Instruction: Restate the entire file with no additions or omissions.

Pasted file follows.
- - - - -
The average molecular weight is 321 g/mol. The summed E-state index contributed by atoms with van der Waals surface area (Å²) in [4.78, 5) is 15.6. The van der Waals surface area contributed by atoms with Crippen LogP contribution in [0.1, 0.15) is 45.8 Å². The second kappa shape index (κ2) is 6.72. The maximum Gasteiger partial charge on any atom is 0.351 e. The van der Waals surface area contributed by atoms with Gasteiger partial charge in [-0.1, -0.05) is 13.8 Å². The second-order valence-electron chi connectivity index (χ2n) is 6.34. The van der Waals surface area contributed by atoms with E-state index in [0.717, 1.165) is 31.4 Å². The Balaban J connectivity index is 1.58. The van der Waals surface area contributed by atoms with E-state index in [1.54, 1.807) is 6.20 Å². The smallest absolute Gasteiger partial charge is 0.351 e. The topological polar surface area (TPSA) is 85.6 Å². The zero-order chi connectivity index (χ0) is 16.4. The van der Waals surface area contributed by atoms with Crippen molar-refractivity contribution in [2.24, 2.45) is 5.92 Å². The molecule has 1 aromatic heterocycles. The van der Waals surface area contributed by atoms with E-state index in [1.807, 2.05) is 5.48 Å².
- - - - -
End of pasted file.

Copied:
The average molecular weight is 321 g/mol. The summed E-state index contributed by atoms with van der Waals surface area (Å²) in [4.78, 5) is 15.6. The van der Waals surface area contributed by atoms with Crippen LogP contribution in [0.1, 0.15) is 45.8 Å². The second kappa shape index (κ2) is 6.72. The maximum Gasteiger partial charge on any atom is 0.351 e. The van der Waals surface area contributed by atoms with Gasteiger partial charge in [-0.1, -0.05) is 13.8 Å². The second-order valence-electron chi connectivity index (χ2n) is 6.34. The van der Waals surface area contributed by atoms with E-state index in [0.717, 1.165) is 31.4 Å². The Balaban J connectivity index is 1.58. The van der Waals surface area contributed by atoms with E-state index in [1.54, 1.807) is 6.20 Å². The smallest absolute Gasteiger partial charge is 0.351 e. The topological polar surface area (TPSA) is 85.6 Å². The zero-order chi connectivity index (χ0) is 16.4. The van der Waals surface area contributed by atoms with Crippen molar-refractivity contribution in [2.24, 2.45) is 5.92 Å². The molecule has 1 aromatic heterocycles. The van der Waals surface area contributed by atoms with E-state index in [1.807, 2.05) is 5.48 Å².